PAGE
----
Ilya Kipnis' Defensive Adaptive Asset Allocation - AllocateSmartly
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Ilya Kipnis’ Defensive Adaptive Asset Allocation
February 26, 2019
This is a test of Ilya Kipnis’ “Defensive Adaptive Asset Allocation” (KDA). KDA is a “Meta” model of sorts, combining successful elements of multiple other tactical asset allocation strategies that we track.logarithmically-scaled chart.
A “Meta” strategy:
AllocateSmartly tracks our own Meta Strategy, a real-time combination of 10 of the top performing strategies on our site. That means we’re diversifying across many different approaches to TAA (what Newfound Research would refer to as “diversification of the how“).
KDA takes a different approach to a Meta model, selecting just the most successful elements from other strategies that we track:
- KDA measures momentum across multiple timeframes from 1 to 12-months, with more recent momentum given more weight. This is identical to the approach taken by Keller and Keuning’s “Vigilant Asset Allocation” (link: public | members).
- It considers both absolute and relative momentum, like traditional “dual momentum”. In other words, it requires that an asset exhibits both positive momentum and stronger momentum than other assets.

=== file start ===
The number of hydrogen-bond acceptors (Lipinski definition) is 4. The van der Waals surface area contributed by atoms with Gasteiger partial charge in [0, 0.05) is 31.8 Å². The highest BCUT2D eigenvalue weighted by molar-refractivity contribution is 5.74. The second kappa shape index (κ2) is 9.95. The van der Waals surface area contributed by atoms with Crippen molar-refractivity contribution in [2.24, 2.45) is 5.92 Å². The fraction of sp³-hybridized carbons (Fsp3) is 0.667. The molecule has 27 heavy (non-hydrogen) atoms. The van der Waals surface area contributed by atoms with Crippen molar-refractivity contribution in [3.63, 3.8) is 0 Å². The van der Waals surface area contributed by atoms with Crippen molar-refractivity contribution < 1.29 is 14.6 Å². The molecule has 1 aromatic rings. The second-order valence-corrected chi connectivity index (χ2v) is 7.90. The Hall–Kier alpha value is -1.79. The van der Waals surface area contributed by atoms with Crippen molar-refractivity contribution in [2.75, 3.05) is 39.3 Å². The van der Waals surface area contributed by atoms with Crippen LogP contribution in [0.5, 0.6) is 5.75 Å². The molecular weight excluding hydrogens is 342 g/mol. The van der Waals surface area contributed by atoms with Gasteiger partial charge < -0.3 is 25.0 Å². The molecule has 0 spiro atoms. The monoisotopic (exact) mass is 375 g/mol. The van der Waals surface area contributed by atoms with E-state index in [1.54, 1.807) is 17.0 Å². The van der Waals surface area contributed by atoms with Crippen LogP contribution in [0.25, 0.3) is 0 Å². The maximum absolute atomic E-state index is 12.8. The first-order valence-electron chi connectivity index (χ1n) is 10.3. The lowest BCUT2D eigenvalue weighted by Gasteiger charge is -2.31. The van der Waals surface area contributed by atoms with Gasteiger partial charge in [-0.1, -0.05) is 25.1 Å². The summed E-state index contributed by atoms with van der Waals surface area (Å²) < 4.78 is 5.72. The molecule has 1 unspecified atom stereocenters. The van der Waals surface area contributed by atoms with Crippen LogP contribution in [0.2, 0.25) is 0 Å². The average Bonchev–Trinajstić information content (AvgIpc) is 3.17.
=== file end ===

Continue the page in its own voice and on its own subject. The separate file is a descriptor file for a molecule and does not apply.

- It uses minimum variance optimization with a “weighted” covariance matrix like ReSolve’s “Adaptive Asset Allocation” to determine how much of the portfolio to allocate to each asset (link: public | members).
- It uses the “canary universe” concept from Keller and Keuning’s “Defensive Asset Allocation” to know when to “turn off” the strategy and move to defensive assets like US Treasuries or cash (link: members).
Which is the better approach to building a Meta model?
It depends. The more the future resembles the past, the better a model like Ilya’s would be expected to perform, as it’s selecting the best historical elements from other strategies that we track. The more the future differs from the past, the better a model like ours would be expected to perform, as we’re laying bets across multiple different approaches to TAA.
Strategy rules tested:
We’ve deviated slightly from Ilya’s original ruleset in order to fit the standardized approach we take on this site. See calculation notes for more details.
- KDA includes three asset universes: an investment, “canary”, and crash protection universe.
- Investment universe: US equities (represented by SPY), Europe equities (VGK), Japan equities (EWJ), emerging mkt equities (EEM), US REITs (VNQ), intl REITs (RWX), int-term US Treasuries (IEF), long-term US Treasuries (TLT), commodities (DBC) and gold (GLD).